On Transitioning to Real People Life (Pt. 1)

I graduated last June. If you had, at the time, asked me what the last four years of my life had been like, I could do one better than simply telling you and instead could give you a set of instructions that, if followed to the T, could replicate my experience for you. Right in the comfort of your own home. Here:

Step One: Since you’re reading this post, I take it that you’re probably sitting down (unless you have one of those new age stand up desks, in which case, proceed to Step 2) – stand up.

Step Two: Take off your slippers (if applicable) and socks (and if you’re wearing shoes in your own home, just…stop reading this. I don’t understand what you’re doing with your life.)

Step Three: Look around. Identify the thing in the room that has the sharpest corner and briskly walk towards it. Faster! It’s getting closer – quick! Stick out your foot, and slam your toe onto the corner of said object.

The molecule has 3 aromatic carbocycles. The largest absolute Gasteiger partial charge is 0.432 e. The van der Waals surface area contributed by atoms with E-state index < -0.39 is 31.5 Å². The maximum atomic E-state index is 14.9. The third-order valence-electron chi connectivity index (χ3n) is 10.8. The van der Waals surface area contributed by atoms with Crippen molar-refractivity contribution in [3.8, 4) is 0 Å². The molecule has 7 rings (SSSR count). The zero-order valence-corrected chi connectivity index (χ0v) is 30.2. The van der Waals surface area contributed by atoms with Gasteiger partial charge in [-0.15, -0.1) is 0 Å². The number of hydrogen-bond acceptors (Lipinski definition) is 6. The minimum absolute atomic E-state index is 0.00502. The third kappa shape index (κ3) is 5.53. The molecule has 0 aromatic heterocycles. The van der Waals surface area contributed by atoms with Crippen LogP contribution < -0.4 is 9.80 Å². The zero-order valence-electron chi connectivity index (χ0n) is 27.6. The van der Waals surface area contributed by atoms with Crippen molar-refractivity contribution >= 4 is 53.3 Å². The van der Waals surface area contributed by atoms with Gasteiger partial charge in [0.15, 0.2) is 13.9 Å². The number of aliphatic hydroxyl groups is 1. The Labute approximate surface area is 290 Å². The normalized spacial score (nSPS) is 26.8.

As you proceed to hop around the room on one foot in a maelstrom of obscenities and shame, clutching your now bruised and or bleeding toe in one hand while biting a knuckle on the other, do the following (this step is important): every time you land after a hop, shout out the name of a different career. Anything at all. Don’t hold back or over think it. You can do it.

Now that we’re both on the same page, let’s continue (also, you may want to get a band aid). So, yes. My university experience was about as enjoyable as a stubbed toe, and filled with as much uncertainty as a Late Autumn Uncertainty Fair (what, you’ve never been?)

I went to University because it felt like that’s what I was supposed to do after doing well in High School. Like everyone else, I was sold the concept that if I wanted a job, if I wanted to “do something” with my life, I needed a degree. So, a degree is what I got…well, $40,000,  a lifetime of stress and an unhealthy amount of sleepless nights later, anyway.